Friday, December 12, 2008

Moong Dal Halwa

This is a traditional recipe of making Moong Dal Halwa (Green Gram Dal) in which dal is first soaked and ground and then fried in ghee. Although this process is little lengthy but outcome is really good.

  • 2 cups split skinned green gram (Dhuli moong dal)
  • 1 cup ghee ( clarified butter)
  • 1 cup khoya
  • 2 cups sugar ( can be modified according to taste)
  • 2 cups water
  • 1 tsp powdered cardamoms
  • 2 tbsp chopped cashew nuts
  • 1 tsp Rose water
  • Few strings of Saffron

  • Wash and soak lentils for 1 hour.
  • Blend it with minimum water to a make a thick paste.
  • Fry dal in ghee, in a heavy bottom skillet, on medium fire until it becomes light brown in color.
  • Put the sugar and water to boil in another pan. Stir continuously until the sugar dissolves completely. Boil for 5 minutes.
  • Add this sugar syrup to fried dal. Cook, stirring vigorously until the mixture becomes thick. Add khoya, dry fruits, cardamom powder, Saffron, rose water and cook for another 5 minutes.
  • Remove from heat. Garnish with nuts and serve hot.

Do You Know?
Khoa or khoya or mawa is a dried whole milk. It is normally white or pale yellow, similar to ricotta cheese, but lower in moisture and made from whole milk instead of whey.

There are three types of khoya - batti, chickna, and daan-e-daar. Batti, meaning “rock,” has 50% moisture by weight and is the hardest of the three types; it can be grated like cheese. It can be aged for up to a year, during which it develops a unique aroma and a mouldy outer surface. Chickna (“slippery” or “squishy”) khoya has 80% moisture. For daan-e-daar, the milk is coagulated with an acid during the simmering and has moderate moisture content. Different Khoa is used for different preparation.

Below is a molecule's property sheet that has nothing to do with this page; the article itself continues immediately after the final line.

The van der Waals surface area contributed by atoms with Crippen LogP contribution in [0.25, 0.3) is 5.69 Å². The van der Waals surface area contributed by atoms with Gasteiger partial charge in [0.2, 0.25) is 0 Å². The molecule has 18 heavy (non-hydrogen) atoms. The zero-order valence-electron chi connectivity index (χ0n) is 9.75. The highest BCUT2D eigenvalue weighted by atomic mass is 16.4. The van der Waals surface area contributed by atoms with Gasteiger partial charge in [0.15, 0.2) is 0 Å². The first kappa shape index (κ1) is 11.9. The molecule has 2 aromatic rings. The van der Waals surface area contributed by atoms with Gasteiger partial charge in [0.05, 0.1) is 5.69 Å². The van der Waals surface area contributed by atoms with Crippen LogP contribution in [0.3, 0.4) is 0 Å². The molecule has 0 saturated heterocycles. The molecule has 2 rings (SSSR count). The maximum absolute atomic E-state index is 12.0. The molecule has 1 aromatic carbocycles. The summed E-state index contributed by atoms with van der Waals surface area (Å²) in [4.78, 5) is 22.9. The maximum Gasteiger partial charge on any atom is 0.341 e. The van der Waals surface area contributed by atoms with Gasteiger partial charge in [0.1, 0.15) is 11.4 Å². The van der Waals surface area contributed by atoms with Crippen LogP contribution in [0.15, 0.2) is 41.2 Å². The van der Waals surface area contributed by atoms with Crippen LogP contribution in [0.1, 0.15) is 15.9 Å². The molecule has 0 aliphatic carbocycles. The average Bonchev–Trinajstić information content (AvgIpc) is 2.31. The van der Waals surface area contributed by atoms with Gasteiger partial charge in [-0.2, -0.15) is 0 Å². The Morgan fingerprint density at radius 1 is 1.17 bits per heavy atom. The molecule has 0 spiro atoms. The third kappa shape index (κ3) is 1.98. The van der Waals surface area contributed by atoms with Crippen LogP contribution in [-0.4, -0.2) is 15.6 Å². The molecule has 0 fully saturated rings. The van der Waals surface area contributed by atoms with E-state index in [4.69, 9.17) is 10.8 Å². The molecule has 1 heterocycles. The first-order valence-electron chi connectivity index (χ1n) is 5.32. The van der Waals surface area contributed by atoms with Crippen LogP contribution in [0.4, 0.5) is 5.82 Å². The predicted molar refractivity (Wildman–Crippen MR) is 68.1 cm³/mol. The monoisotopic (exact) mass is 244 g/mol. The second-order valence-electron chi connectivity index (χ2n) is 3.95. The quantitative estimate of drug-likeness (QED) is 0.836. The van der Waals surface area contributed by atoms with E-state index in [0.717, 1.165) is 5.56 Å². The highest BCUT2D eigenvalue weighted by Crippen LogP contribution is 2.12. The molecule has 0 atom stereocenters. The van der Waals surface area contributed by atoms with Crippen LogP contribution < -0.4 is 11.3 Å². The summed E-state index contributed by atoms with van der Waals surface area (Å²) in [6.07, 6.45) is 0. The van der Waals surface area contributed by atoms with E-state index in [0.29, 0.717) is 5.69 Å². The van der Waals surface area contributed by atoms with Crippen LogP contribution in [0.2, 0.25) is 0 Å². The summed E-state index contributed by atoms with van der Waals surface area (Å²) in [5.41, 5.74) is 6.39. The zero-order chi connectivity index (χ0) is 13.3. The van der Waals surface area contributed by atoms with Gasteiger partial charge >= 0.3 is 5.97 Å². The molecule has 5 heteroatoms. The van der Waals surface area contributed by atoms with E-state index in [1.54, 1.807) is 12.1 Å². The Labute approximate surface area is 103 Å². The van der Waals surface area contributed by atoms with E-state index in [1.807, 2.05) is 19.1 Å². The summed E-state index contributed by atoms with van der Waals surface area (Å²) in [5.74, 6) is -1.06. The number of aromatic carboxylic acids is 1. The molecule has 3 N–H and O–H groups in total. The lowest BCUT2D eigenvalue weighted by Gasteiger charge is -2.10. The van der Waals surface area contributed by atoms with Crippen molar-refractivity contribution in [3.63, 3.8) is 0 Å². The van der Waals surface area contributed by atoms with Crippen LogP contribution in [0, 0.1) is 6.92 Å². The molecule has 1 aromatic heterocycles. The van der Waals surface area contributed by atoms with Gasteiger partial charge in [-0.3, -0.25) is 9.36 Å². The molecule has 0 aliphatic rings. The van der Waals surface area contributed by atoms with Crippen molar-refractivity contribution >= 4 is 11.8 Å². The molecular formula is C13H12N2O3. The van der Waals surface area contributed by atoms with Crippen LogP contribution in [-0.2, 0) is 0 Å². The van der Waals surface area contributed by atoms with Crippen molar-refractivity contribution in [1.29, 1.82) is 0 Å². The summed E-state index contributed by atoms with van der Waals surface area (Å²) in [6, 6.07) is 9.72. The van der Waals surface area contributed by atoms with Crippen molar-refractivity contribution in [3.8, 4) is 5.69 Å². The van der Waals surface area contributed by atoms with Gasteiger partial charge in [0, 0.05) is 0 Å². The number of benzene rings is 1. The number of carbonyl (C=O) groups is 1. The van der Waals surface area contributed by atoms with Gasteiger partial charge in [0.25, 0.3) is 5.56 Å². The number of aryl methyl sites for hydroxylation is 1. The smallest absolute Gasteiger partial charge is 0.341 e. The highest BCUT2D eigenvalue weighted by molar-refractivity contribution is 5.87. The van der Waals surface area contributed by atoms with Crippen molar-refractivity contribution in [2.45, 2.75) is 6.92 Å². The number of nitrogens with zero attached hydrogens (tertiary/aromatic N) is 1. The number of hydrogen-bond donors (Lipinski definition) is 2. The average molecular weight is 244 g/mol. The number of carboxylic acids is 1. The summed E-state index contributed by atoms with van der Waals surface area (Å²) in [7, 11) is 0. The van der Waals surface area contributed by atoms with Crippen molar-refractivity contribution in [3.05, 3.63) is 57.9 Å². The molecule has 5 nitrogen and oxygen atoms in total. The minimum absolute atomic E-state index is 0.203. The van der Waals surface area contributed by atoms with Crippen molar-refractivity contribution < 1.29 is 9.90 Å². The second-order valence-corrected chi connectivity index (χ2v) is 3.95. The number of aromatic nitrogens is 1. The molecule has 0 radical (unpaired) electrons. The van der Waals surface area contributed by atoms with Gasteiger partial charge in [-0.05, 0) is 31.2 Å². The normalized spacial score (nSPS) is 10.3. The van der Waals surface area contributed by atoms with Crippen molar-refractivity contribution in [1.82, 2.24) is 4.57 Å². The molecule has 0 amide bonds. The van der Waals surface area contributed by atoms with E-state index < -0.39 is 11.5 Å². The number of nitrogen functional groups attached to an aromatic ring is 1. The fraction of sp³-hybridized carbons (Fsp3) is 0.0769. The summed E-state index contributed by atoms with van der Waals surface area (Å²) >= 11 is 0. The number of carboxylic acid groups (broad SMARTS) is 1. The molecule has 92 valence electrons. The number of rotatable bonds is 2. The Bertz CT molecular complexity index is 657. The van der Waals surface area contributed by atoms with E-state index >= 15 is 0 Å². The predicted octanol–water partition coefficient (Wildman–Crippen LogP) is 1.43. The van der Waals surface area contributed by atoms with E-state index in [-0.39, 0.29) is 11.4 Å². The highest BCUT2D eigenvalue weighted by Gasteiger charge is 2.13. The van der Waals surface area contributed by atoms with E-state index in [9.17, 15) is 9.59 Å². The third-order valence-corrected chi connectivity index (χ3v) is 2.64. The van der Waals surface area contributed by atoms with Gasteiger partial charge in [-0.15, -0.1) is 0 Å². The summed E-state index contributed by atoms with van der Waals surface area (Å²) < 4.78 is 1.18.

Khoa was originally produced by heating milk in an open iron pan and placing over a medium fire for several hours. The milk was simmered at 175–180°F (about 80°C), an ideal temperature to avoid boiling and minimize scorching.


Punit Raizada said...

I like the dish you are serving the halwa in.

asiar said...

Well, I liked what was in the dish! Again, easily available everyday ingredients and easy cooking steps. The only change I made was to use only ONE cup of sugar and I found it just right for me. Perhaps, I may reduce the sugar further next time round.

Nidhi Raizada said...

Asiar.... sweetness, to some extend, depends on type of sugar we use for making dessert. In India we get cane sugar but at other places in the world we get beet sugar or corn sugar. I used soaked ground moong dal for this recipe but I have tried dry powdered moong dal also to get the halwa which is equally tasty and easier to make. Moreover, it requires lesser sugar than this.